The largest gender gaps are found on Cyprus and in the Netherlands, where women’s pensions are about half of men’s. The gap is the narrowest in Estonia. Finland is clearly more equal than the average EU countries: women’s pensions are 24 per cent lower than men’s in Finland. The data is from the European Commissions’ Pensions Adequacy Rapport (PAR) 2018.
European women get a pension that is, on average, 37 per cent lower than the pension men get. There is great variation between the countries, as is shown in the fresh PAR 2018 report by Social Protection Committee of the EU Commission.
The gender gaps are particularly high on Cyprus and in the Netherlands, where women’s pensions are only half of those of men. The most equal countries in terms of pensions are Estonia and Denmark, where the gap is only a few per cent.
Finland is located in the middle in a European comparison: women’s pensions are 24 per cent lower than men’s.
According to the Commission, the great gender gap in pensions in the Netherlands is caused by the gender gap in the labour market. Women’s wages are clearly lower than men’s, and women commonly work part-time. Women working is not as self-evident as it is in Finland.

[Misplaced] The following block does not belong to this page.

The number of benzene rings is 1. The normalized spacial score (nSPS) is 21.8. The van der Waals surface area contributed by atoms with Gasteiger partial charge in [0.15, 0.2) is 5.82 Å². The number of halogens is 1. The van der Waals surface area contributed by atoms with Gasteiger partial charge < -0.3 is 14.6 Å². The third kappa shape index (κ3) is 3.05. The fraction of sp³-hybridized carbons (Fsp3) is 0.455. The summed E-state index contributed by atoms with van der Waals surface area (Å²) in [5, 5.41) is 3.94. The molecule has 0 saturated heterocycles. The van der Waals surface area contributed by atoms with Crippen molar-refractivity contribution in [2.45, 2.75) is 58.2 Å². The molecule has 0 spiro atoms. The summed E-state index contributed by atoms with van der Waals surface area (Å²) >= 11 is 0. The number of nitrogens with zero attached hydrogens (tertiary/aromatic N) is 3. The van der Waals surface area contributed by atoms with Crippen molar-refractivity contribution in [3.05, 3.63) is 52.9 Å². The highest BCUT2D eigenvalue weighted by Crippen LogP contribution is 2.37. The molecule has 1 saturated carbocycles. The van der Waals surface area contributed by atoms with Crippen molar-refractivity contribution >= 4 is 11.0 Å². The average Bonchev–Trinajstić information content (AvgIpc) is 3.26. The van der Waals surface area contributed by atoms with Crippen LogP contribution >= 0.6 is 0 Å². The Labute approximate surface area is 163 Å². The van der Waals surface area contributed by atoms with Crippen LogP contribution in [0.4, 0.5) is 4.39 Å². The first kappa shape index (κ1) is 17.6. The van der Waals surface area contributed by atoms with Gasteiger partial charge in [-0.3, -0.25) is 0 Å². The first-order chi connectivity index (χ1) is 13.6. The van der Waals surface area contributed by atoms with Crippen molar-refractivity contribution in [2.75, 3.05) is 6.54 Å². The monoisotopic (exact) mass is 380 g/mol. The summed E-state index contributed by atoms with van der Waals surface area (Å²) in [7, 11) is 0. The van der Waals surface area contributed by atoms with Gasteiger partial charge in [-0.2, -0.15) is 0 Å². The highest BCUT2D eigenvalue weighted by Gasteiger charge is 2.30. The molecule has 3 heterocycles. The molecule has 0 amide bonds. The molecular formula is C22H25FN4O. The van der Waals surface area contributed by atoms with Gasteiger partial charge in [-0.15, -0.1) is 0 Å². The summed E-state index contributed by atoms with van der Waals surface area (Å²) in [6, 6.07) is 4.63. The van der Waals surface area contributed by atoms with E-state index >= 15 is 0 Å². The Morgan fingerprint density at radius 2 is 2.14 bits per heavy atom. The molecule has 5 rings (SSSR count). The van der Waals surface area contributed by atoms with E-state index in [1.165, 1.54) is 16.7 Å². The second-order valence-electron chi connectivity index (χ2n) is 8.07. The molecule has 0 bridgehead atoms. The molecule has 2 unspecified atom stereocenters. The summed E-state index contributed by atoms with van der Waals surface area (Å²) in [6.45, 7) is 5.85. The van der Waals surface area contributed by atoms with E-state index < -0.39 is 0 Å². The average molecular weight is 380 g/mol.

The small gender gap in Estonia and Denmark is explained by the low significance of earnings-related pensions in these countries. In both countries, the statutory pension is based mainly on a flat-rate pension.
Most countries support starting a family
The Commission’s report also reviews theoretical net replacement rates. They reveal how, for example, looking after one’s children affects one’s pensions. The net replacement rate means the ratio of the starting net pension to the net wage before retirement.
The replacement rate calculations assumes an uninterrupted working life of 40 years, of which three years are subtracted due to child care. In most countries, starting a family is supported in some way. In Finland, child care weakened the net replacement rate by one percentage point compared to a person whose working life was not interrupted by child care.
A new feature of the calculation in the PAR is a combination of the three-year child care period with a 10-year-long period of part-time work (66%). In most countries, the net difference in pensions was slightly less than 5 per cent, as for Finland and Sweden.
“In Finland, having children is supported in many ways. From the pension system’s point of view, breaks in working life of 1-2 years due to child care do not lower the future pension in any significant way,” explains Juha Knuuti, Senior Adviser at the Finnish Centre for Pensions.
The Pension Adequacy Report (PAR) is compiled in cooperation with the EU Commision and the Member States and published every three years. It extensively compares European pension systems with a particular focus on pension adequacy.
The Finnish Centre for Pensions arranges an international conference on 18 May 2018: Gender Inequalities in Employment and Pensions. The life streaming from the event starts shortly before 12 noon local time/11 a.m. CEST.
Juha Knuuti, Senior Adviser, phone +358 29 411 2659, juha.knuuti(at)etk.fi